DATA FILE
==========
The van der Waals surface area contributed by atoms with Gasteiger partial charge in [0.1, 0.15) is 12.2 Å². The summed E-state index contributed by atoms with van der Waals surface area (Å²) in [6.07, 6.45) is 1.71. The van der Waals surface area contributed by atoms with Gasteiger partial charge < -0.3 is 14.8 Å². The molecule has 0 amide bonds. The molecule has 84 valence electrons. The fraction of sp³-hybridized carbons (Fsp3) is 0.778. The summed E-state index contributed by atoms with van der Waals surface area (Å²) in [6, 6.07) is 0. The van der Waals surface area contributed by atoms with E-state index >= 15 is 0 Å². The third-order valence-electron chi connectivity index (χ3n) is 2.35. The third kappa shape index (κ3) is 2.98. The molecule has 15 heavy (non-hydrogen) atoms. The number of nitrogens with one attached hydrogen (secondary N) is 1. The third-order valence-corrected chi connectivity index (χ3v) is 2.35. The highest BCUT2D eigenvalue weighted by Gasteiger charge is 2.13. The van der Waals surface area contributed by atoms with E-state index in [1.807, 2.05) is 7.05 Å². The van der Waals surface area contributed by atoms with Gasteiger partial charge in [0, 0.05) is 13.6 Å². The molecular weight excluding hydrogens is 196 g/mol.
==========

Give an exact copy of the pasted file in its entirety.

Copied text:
The van der Waals surface area contributed by atoms with Gasteiger partial charge in [0.1, 0.15) is 12.2 Å². The summed E-state index contributed by atoms with van der Waals surface area (Å²) in [6.07, 6.45) is 1.71. The van der Waals surface area contributed by atoms with Gasteiger partial charge < -0.3 is 14.8 Å². The molecule has 0 amide bonds. The molecule has 84 valence electrons. The fraction of sp³-hybridized carbons (Fsp3) is 0.778. The summed E-state index contributed by atoms with van der Waals surface area (Å²) in [6, 6.07) is 0. The van der Waals surface area contributed by atoms with E-state index >= 15 is 0 Å². The third-order valence-electron chi connectivity index (χ3n) is 2.35. The third kappa shape index (κ3) is 2.98. The molecule has 15 heavy (non-hydrogen) atoms. The number of nitrogens with one attached hydrogen (secondary N) is 1. The third-order valence-corrected chi connectivity index (χ3v) is 2.35. The highest BCUT2D eigenvalue weighted by Gasteiger charge is 2.13. The van der Waals surface area contributed by atoms with E-state index in [1.807, 2.05) is 7.05 Å². The van der Waals surface area contributed by atoms with Gasteiger partial charge in [0, 0.05) is 13.6 Å². The molecular weight excluding hydrogens is 196 g/mol.